Lauren Sommer

Lauren Sommer appears in the following:

Proposed Property Tax To Fight Climate Change Criticized As Unfair

Wednesday, May 11, 2016

Voters in the San Francisco Bay Area will vote in June on a proposed property tax which would be used to restore wetlands to protect against rising sea levels. The tax is not based on property value.


A Rare Look Inside The 'Gigafactory' Tesla Hopes Will Revolutionize Energy Use

Monday, April 18, 2016

Tesla is building what it says is the world's largest battery factory. The scale is expected to drive down the cost of electric cars and batteries that homeowners can use to store surplus solar power.


Solar And Wind Energy May Be Nice, But How Can We Store It?

Tuesday, April 05, 2016

Renewable energy is taking off across the nation, but storing the energy is still a problem that is challenging companies to innovate, with solutions ranging from molten salt to ice.


As Renewables Boom, Companies Explore Energy Storage Technology

Monday, April 04, 2016

Batteries can store energy for later, but companies are looking for cheaper alternatives. Three reporters examine technologies that employ air, salt and ice.


In California, Dealing With A Drought And Preparing For A Flood

Friday, March 18, 2016

Why are some California reservoirs releasing water even though the state is going through an extreme drought? Turns out it's to prevent an even bigger disaster. But the strategy may change soon.


Like Night And Day: How Two States' Utilities Approach Solar

Friday, January 01, 2016

As homeowners embrace solar, utilities are making less money, and that's shaking up their business model. Companies in California and Georgia are handling the growth in dramatically different ways.


California, An Environmental Leader, Eyes A Key Role In Climate Talks

Tuesday, November 24, 2015

World leaders are set to meet in Paris, trying to agree on how to combat climate change. Also attending will be California Gov. Jerry Brown, who is spearheading his own international climate movement.


Why A Neurotoxin Is Closing Crab Season In California

Saturday, November 07, 2015

State officials have closed both recreational and commercial fishing for Dungeness and rock crab on the California coast north of Santa Barbara to the Oregon border, due to a large algae bloom that's making the crab unsafe for consumption.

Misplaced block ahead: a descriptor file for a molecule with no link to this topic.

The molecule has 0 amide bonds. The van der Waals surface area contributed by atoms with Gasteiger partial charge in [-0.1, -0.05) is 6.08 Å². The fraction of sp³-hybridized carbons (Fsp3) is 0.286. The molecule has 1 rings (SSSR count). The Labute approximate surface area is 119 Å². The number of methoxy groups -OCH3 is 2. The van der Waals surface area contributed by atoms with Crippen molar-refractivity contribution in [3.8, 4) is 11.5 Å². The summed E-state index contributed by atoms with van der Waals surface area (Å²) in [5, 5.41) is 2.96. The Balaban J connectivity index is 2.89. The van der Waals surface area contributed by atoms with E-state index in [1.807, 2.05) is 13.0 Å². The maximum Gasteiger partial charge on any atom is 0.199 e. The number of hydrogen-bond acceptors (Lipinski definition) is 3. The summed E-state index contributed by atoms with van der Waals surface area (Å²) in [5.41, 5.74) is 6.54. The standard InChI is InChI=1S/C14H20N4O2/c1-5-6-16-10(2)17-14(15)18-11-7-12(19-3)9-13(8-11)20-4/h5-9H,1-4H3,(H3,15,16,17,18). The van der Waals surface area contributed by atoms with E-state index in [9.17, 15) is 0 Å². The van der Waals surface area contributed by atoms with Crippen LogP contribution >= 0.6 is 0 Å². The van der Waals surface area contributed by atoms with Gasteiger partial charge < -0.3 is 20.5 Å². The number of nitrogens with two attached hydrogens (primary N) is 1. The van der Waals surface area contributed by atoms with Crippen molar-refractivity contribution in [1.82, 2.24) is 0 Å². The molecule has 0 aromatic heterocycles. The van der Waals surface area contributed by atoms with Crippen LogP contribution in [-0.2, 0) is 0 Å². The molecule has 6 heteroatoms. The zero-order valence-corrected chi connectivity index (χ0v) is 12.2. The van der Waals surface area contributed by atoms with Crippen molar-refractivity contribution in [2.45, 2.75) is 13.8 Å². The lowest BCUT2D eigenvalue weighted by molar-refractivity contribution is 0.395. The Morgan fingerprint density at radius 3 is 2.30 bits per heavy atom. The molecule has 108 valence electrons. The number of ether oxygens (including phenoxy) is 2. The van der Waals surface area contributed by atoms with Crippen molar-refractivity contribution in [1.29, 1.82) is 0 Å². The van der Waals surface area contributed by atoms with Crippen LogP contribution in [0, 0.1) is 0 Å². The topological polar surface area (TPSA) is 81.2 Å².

The bloom, created by an organism called Pseudo-nitzschia, produces a neurotoxin ...


California Cities Face Hidden Downside Of Water Conservation: Lost Revenue

Monday, September 28, 2015

Californians have really stepped up water conservation due to the drought. Some cities are selling almost half as much water as they normally do. But there's a big downside for water ...


In California's Protected Waters, Counting Fish Without Getting Wet

Tuesday, September 08, 2015

Using divers to monitor whether life is returning to the 100 or so marine protected areas is pricey. Now, advances in DNA sequencing mean scientists just need a seawater sample to do a marine census.


Drought-Stricken California Farmers Look To Tap Urban Wastewater

Monday, July 20, 2015

"Crazy wouldn't adequately describe what we're going through," a water official says of parched conditions in the state's Central Valley. Buying treated sewage water could restore some sanity.


Utilities Fight For Revenue Lost To Solar Power

Saturday, January 03, 2015

Copyright 2015 NPR. To see more, visit


How Too Many Trees Contribute To California's Drought

Tuesday, October 14, 2014

As the historic drought drags on, just about everyone wishes the state had gotten more water this year. That's largely up to snow and rainfall, but it also depends on trees in the state's mountains.


To Save A Species, Scientists Trick Jays With An Egg Bait-And-Switch

Tuesday, September 02, 2014

Scientists hope to protect the endangered marbled murrelet with a new strategy: tainted decoy eggs that give the bird's predator a bit of tummy trouble.


One Year After Calif. Rim Fire, Debate Simmers Over Forest Recovery

Monday, August 18, 2014

This third-largest wildfire in California's history struck the area near Yosemite National Park. Since then, controversy has broken out over whether to log the trees and replant seedlings.


One Drought Solution Is A Riddle: How Do You Make Water Run Uphill?

Friday, June 13, 2014

California's severe drought is inspiring some creative thinking. In order to get water to Central Valley farms, Lauren Sommer of KQED reports that water districts are proposing to mov...


A Bone Collector's Basement Of Animal Skulls Sees The Light

Tuesday, June 10, 2014

Ray Bandar's skeletons aren't in his closet — they're in his basement. The naturalist has 7,000 animal skulls in his collection, and some are now on view at the California Academy of Sciences.


Farmers And Frackers Wrangle For Water In Shadow Of Calif. Drought

Tuesday, April 29, 2014

California's drought has developed an interesting relationship between farmers and oilers: California oil wells produce more water than oil, and Chevron filters that water and sells i...


Between Farmers And Frackers, Calif. Water Caught In Tussle

Monday, April 28, 2014

California's extreme drought has drawn battle lines over who gets water and who doesn't. As KQED's Lauren Sommer reports, fracking and farming are vying for freshwater in California's Central Valley.


Why Do Some Clouds Drop Rain, While Others Don't?

Wednesday, April 09, 2014

With little relief in sight for California's record drought, scientists are trying to learn why some clouds rain and other don't. As Lauren Sommer of KQED says, they're finding surprising answers.